2015-16 Forecast: Legal Hiring Trends

2015-16 Forecast:  Legal Hiring Trends

As we approach the 4th Quarter 2015, changes are afoot in the global economy.  And, like other markets, the legal market, is not stagnant. It changes in response to a variety of factors: the global economy, employer demands, client economic health, job seekers’ credentials, and expectations, and beyond.  Most recently, with the economy, these trends and changes have affected hiring in the legal market. Although we do not have a crystal ball, against this general backdrop, we can identify some potential legal hiring trends for the end of 2015 and the beginning of 2016.

  1. Linked to the global economy, legal hiring continues to improve

As legal markets are integrally connected to global markets, as the economy grows and changes, so does the legal industry.  As the economy improves, clients have an increased demand for legal services.  As the demand for legal services is heightened, legal hiring also increases.  And, just as with the economy, not all practice areas of legal hiring are surging.  Again, increased hiring is in the practice areas where the economy has seen the greatest improvement – healthcare, intellectual property, and corporate/transactional law.  Indeed, the increased need for healthcare attorneys is directly tied to the Supreme Court’s ruling on the affordable healthcare act.  Additionally, as the economy improves, and corporation are engaged in a greater number of legal transactions and transactions that have an intellectual property component, corporate and intellectual property legal departments, too, have increased their staff in to support client need.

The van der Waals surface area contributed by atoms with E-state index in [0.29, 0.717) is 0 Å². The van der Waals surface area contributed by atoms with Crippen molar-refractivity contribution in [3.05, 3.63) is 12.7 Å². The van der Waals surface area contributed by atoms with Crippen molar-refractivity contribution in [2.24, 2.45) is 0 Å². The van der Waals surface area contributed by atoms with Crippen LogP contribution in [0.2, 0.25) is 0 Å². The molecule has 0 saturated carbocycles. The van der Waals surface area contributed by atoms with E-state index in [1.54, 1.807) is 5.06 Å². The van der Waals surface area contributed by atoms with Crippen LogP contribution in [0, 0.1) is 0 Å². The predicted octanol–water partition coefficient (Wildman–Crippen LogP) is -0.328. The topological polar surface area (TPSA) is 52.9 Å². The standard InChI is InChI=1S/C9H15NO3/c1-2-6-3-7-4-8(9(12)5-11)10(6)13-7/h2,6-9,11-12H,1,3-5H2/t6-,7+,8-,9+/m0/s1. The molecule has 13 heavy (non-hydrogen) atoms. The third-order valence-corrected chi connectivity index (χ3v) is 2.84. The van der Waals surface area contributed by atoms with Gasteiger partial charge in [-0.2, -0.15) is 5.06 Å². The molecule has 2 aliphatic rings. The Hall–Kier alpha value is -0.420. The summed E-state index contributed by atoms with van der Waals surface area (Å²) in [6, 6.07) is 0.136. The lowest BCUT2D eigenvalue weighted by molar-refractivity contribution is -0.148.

1. Increased demand for value-driven legal services creates competition for experienced attorneys

In general, a law firm associate is most marketable and brings the most value to a law firm when he or she is a mid-level.  Following from that, the most marketable associates are mid-level associates with experience in practice areas that are highly in demand.  As a result of this increased demand for experienced mid-level attorneys, there is increased competition among top law firms and that competition puts pressure on salary levels in those sections of the industry.    As experience is in demand, so goes the market—so while freshly minted attorneys may be able to learn such skills quickly and expertly, law firms generally will choose caution by favoring experience over newness.

  1. The demand for associates with intellectual property expertise continues to increase

As with the global economy’s need for greater research in the life sciences, technology, computer science industries, the need for candidates and employees with STEM expertise is in high demand. As a result, the minimum educational qualifications for positions in in-demand practice areas have increased as well.  Without an advanced hard science degree and direct experience, a candidate may find it hard to obtain such a position.


Works Cited

“Summary: Lawyers.” U.S. Bureau of Labor Statistics. U.S. Bureau of Labor Statistics, n.d. Web. 27 Aug. 2015.



Jacqueline Hill, Esq.

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Jacqueline Hill is a partner at Lexacount Search, where she places top senior-level and other legal talent with law firms and corporate legal departments across the United States. She has been writing about careers, lawyers, attorney professional development, and the legal industry for more than a decade. She can be reached at jacqueline.hill@lexacount.com or 215-740-0104, extension 101.

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